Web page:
My friend Hadi Ghaemi sent me this with a note which said, “An account of real events just two years ago in Guatemala, that is so surreal and full of twists and turns, I don't think the minds of Borges, Garcia Marquez, Agatha Christie, with a dash of Salvador Dali, combined, could even conceive and produce such a bizarre and complex story.” Decide for yourself.
David Grann in The New Yorker:
Rodrigo Rosenberg knew that he was about to die. It wasn’t because he was approaching old age—he was only forty-eight. Nor had he been diagnosed with a fatal illness; an avid bike rider, he was in perfect health. Rather, Rosenberg, a highly respected corporate attorney in Guatemala, was certain that he was going to be assassinated.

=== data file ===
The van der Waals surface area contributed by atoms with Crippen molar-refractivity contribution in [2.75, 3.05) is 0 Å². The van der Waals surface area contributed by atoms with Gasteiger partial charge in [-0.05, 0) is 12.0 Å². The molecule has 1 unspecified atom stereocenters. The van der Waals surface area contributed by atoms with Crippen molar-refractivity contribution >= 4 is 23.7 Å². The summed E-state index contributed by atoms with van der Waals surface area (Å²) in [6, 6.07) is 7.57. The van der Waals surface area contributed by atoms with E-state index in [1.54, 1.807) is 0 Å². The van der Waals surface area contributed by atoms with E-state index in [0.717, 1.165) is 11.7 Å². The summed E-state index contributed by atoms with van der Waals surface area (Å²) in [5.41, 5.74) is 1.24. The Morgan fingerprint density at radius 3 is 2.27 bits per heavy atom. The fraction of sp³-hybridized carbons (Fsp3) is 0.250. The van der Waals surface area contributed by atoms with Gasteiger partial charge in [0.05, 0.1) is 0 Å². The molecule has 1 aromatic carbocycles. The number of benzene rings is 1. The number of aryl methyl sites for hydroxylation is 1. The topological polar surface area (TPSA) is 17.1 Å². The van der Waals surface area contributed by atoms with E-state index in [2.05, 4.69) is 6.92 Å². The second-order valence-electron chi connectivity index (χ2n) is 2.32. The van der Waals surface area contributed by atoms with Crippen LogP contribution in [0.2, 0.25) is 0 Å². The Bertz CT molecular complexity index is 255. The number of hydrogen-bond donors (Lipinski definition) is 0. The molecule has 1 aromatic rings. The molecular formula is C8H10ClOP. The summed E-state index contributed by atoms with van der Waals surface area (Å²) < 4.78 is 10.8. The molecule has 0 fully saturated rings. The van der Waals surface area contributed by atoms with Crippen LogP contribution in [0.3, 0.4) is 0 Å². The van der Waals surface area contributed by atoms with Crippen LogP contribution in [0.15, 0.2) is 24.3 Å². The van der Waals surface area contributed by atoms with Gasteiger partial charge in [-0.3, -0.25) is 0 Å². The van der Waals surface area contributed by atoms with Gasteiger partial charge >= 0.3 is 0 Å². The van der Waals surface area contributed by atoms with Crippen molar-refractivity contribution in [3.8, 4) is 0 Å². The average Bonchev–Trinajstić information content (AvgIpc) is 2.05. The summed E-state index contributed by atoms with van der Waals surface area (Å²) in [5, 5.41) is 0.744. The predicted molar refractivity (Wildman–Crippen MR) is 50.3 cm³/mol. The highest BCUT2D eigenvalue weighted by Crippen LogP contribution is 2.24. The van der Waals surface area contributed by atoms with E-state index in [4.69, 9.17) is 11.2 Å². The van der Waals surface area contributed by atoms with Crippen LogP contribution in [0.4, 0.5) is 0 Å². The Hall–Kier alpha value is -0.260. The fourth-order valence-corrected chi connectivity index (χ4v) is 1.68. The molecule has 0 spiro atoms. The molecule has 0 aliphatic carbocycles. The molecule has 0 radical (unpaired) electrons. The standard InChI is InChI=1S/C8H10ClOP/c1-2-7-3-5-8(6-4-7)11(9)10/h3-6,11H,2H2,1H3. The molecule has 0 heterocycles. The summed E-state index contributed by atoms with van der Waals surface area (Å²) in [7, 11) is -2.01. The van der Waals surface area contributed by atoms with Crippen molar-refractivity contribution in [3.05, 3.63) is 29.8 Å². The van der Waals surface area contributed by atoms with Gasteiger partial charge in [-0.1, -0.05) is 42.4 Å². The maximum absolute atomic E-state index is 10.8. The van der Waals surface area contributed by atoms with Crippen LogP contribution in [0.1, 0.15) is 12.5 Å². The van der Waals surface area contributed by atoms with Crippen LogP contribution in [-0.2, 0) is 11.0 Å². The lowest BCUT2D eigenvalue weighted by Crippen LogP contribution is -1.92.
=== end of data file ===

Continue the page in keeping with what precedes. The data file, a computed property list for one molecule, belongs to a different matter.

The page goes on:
Before he began, in the spring of 2009, to prophesy his own murder, there was little to suggest that he might meet a violent end. Rosenberg, who had four children, was an affectionate father. The head of his own flourishing practice, he had a reputation as an indefatigable and charismatic lawyer who had a gift for leading other people where he wanted them to go. He was lithe and handsome, though his shiny black hair had fallen out on top, leaving an immaculate ring on the sides. Words were his way of ordering the jostle of life. He spoke in eloquent bursts, using his voice like an instrument, his hands and eyebrows rising and falling to accentuate each note. (It didn’t matter if he was advocating the virtues of the Guatemalan constitution or of his favorite band, Santana.) Ferociously intelligent, he had earned master’s degrees in law from both Harvard University and Cambridge University.